Although setting up / strengthening enabling policy and institutional frameworks and gathering sufficient technical knowledge and capacities are part of the key requirements to achieving global climate goals, assessments of the first Nationally Determined Contributions (NDCs) revealed that lack of financial resources constrained implementation of many planned interventions in African countries. Climate finance mobilization, therefore, represents a crucial step to implement climate action and to achieving the goals. For developing countries in general, and for Africa in particular, tapping into global financial resources dedicated to climate action represents one of the key challenges. Africa falls behind other regions in mobilizing resources for climate change initiatives. Among the constraints that impede efficient and adequate climate finance mobilization by most African countries are insufficient domestic capacity at technical, institutional and financial levels to (i) develop quality project proposals that respond to investment criteria of climate funds, (ii) lay down sound implementation mechanisms and (iii) establish functional reporting systems. Accessing finance from the available global and regional climate funding sources requires countries to satisfy a set of criteria including, the need for the proposals to demonstrate a strong climate rationale, an elaborated paradigm shift, ownership by the country, among other requirements. Also, weak cross-sectoral coordination greatly weakens the ability of African countries to prepare coherent, well-articulated projects and tap into funding opportunities that could enable the continent to address the risks advanced by climate change.
The need to provide consistent support to African countries in building their capacity to fully deploy mechanisms to mobilize climate finance successfully and sustainably is ever growing, especially in this context where countries have revised their NDCs to set new and more ambitious targets, updating and implementing their National Adaptation Plans (NAPs) in the short, medium and long term. Of particular interest to actors in the forestry sector, the Global Forest Financing Facilitation Network (GFFFN), known as the financing arm of the United Nations Forum on Forests (UNFF), was established to help unlock and facilitate access to existing and emerging financial mechanisms with the aim to contribute to the achievement of the global forest goals and targets. Since its inception, GFFFN has supported many countries globally to access resources. In Africa, they have supported Cameroon, Guinea, Niger, Nigeria, Uganda, and Zimbabwe, among others. This support has also facilitated training of hundreds of forestry stakeholders on resource mobilization approaches.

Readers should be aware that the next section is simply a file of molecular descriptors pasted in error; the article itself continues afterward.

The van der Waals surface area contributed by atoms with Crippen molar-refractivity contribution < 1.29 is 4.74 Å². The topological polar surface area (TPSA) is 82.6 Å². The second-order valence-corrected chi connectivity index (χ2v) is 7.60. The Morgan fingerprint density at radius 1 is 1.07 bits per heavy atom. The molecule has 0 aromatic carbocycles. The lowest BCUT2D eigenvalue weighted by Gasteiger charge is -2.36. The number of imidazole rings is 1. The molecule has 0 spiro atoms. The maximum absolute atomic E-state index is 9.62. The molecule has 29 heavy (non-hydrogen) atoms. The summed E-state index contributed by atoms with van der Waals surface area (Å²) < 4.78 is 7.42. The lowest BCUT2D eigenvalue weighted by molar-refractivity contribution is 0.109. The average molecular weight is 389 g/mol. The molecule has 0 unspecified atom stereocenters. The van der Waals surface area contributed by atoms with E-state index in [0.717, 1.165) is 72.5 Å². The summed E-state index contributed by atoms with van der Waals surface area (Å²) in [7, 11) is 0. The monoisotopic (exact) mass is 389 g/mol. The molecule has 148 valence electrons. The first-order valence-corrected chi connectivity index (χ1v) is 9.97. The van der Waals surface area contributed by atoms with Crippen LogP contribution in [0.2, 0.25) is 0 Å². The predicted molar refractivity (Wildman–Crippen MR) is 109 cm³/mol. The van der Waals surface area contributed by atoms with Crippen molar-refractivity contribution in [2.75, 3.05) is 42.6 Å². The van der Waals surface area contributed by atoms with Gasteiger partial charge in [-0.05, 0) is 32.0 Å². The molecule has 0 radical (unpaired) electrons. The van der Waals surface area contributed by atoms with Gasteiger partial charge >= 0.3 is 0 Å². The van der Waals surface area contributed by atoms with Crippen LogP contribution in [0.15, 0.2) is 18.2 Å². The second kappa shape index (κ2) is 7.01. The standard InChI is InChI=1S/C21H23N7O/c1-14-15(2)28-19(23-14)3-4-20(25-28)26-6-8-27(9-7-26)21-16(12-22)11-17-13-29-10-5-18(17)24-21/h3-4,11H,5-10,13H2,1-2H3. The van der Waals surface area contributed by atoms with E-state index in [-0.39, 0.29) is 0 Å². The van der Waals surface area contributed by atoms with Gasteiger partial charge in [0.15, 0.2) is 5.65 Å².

It is in this context that, AFF in its annual work plan for 2022, plans to organize a regional training workshop on “climate finance and writing bankable projects”, for Anglophone and Lusophone African forestry stakeholders from governmental and non-governmental organizations. The training is being organized in collaboration with GFFFN, considering their available training materials and experiences. Moreover, this collaboration with GFFFN is expected to create opportunities for synergies and collaboration with their on-going initiatives at continental level including with some regional economic Communities (RECs).
This training follows a similar one conducted from 14 to 18 March 2022 in Doula, Cameroun, for Francophone African forestry stakeholders.
3. OBJECTIVES OF THE TRAINING WORKSHOP
The overall objective of the training workshop is to strengthen the capacity of a critical mass of African forestry stakeholders from selected Anglophone and Lusophone countries on climate finance and on writing bankable projects. More specifically, the training workshop will focus on:
(i) knowledge of available climate funding mechanisms at regional and international levels, addressing aspects of investment / funding criteria, processes, project’s cycles, proposals’ requirements, etc.;
(ii) how best to mobilize funds for climate actions at the country / national level (domestic funds) and,
(iii) how to write bankable projects on forest and tree-based climate actions.
4. EXPECTED OUTPUTS
Participants have good knowledge on the following aspects:
(i) available climate funding mechanisms/sources at regional and international levels; investment /funding criteria, processes, project’s cycles, proposals’ requirements, etc.;
(ii) existing domestic finance that can be mobilized to implement climate actions in the forestry sector;
(iii) principles and practices for the development of bankable projects for climate finance.
5. WORKSHOP APPROACH AND DURATION
The workshop will be conducted physically in Mombasa, Kenya over a duration of 5 days from the 28th November to the 02nd December 2022.
The event is expected to convene about 40 invited participants, from the following twelve Anglophone and Lusophone countries: Egypt, Ethiopia, Kenya, Malawi, Mozambique, Rwanda, Seychelles, South Africa, Tanzania, Uganda, Zambia and Zimbabwe. For each country, participants will be selected from governmental / forest administration and non-governmental organizations (and this includes the private sector).